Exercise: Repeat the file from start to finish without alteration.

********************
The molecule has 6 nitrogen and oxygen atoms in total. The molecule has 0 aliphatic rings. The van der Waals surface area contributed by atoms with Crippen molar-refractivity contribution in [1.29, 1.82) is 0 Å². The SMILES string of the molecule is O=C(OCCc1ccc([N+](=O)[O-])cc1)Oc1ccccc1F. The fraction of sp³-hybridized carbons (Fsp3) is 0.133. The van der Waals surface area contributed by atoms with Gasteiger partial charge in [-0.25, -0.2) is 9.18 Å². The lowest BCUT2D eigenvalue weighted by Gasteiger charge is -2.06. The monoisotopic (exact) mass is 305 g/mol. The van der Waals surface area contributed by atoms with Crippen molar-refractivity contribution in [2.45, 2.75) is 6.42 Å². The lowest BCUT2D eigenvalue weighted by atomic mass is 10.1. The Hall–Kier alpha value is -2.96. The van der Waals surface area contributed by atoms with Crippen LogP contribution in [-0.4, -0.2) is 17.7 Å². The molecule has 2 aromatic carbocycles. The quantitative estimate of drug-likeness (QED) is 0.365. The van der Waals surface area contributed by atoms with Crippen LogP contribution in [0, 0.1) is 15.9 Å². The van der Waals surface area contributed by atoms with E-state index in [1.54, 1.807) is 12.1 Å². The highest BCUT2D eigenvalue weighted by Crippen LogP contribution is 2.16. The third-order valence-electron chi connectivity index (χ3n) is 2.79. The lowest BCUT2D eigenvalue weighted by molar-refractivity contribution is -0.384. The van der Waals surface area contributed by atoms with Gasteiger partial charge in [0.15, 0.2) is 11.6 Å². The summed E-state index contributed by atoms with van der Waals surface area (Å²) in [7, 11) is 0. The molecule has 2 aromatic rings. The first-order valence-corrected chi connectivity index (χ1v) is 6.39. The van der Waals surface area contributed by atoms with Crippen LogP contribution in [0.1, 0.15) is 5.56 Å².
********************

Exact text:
The molecule has 6 nitrogen and oxygen atoms in total. The molecule has 0 aliphatic rings. The van der Waals surface area contributed by atoms with Crippen molar-refractivity contribution in [1.29, 1.82) is 0 Å². The SMILES string of the molecule is O=C(OCCc1ccc([N+](=O)[O-])cc1)Oc1ccccc1F. The fraction of sp³-hybridized carbons (Fsp3) is 0.133. The van der Waals surface area contributed by atoms with Gasteiger partial charge in [-0.25, -0.2) is 9.18 Å². The lowest BCUT2D eigenvalue weighted by Gasteiger charge is -2.06. The monoisotopic (exact) mass is 305 g/mol. The van der Waals surface area contributed by atoms with Crippen molar-refractivity contribution in [2.45, 2.75) is 6.42 Å². The lowest BCUT2D eigenvalue weighted by atomic mass is 10.1. The Hall–Kier alpha value is -2.96. The van der Waals surface area contributed by atoms with Crippen LogP contribution in [-0.4, -0.2) is 17.7 Å². The molecule has 2 aromatic carbocycles. The quantitative estimate of drug-likeness (QED) is 0.365. The van der Waals surface area contributed by atoms with Crippen LogP contribution in [0, 0.1) is 15.9 Å². The van der Waals surface area contributed by atoms with E-state index in [1.54, 1.807) is 12.1 Å². The highest BCUT2D eigenvalue weighted by Crippen LogP contribution is 2.16. The third-order valence-electron chi connectivity index (χ3n) is 2.79. The lowest BCUT2D eigenvalue weighted by molar-refractivity contribution is -0.384. The van der Waals surface area contributed by atoms with Gasteiger partial charge in [0.15, 0.2) is 11.6 Å². The summed E-state index contributed by atoms with van der Waals surface area (Å²) in [7, 11) is 0. The molecule has 2 aromatic rings. The first-order valence-corrected chi connectivity index (χ1v) is 6.39. The van der Waals surface area contributed by atoms with Crippen LogP contribution in [0.1, 0.15) is 5.56 Å².